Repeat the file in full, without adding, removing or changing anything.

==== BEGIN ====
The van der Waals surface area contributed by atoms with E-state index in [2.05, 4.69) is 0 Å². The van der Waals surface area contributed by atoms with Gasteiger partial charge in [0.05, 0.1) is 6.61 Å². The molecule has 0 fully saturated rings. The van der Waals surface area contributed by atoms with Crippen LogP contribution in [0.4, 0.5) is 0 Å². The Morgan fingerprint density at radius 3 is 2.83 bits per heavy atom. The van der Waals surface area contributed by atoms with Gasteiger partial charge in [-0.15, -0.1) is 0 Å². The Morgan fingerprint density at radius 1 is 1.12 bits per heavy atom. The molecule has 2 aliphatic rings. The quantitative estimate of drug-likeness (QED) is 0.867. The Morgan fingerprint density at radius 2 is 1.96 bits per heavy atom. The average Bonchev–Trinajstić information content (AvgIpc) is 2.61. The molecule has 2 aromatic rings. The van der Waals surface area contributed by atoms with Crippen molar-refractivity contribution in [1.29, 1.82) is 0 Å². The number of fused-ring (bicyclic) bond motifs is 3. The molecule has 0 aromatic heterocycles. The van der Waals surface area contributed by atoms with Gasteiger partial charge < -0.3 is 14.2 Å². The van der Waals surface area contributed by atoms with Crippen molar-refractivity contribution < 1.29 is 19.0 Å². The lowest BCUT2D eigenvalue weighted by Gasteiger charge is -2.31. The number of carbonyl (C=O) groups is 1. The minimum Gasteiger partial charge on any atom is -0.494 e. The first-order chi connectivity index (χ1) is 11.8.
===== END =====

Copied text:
The van der Waals surface area contributed by atoms with E-state index in [2.05, 4.69) is 0 Å². The van der Waals surface area contributed by atoms with Gasteiger partial charge in [0.05, 0.1) is 6.61 Å². The molecule has 0 fully saturated rings. The van der Waals surface area contributed by atoms with Crippen LogP contribution in [0.4, 0.5) is 0 Å². The Morgan fingerprint density at radius 3 is 2.83 bits per heavy atom. The van der Waals surface area contributed by atoms with Gasteiger partial charge in [-0.15, -0.1) is 0 Å². The Morgan fingerprint density at radius 1 is 1.12 bits per heavy atom. The molecule has 2 aliphatic rings. The quantitative estimate of drug-likeness (QED) is 0.867. The Morgan fingerprint density at radius 2 is 1.96 bits per heavy atom. The average Bonchev–Trinajstić information content (AvgIpc) is 2.61. The molecule has 2 aromatic rings. The van der Waals surface area contributed by atoms with Crippen molar-refractivity contribution in [1.29, 1.82) is 0 Å². The number of fused-ring (bicyclic) bond motifs is 3. The molecule has 0 aromatic heterocycles. The van der Waals surface area contributed by atoms with Gasteiger partial charge < -0.3 is 14.2 Å². The van der Waals surface area contributed by atoms with Crippen molar-refractivity contribution < 1.29 is 19.0 Å². The lowest BCUT2D eigenvalue weighted by Gasteiger charge is -2.31. The number of carbonyl (C=O) groups is 1. The minimum Gasteiger partial charge on any atom is -0.494 e. The first-order chi connectivity index (χ1) is 11.8.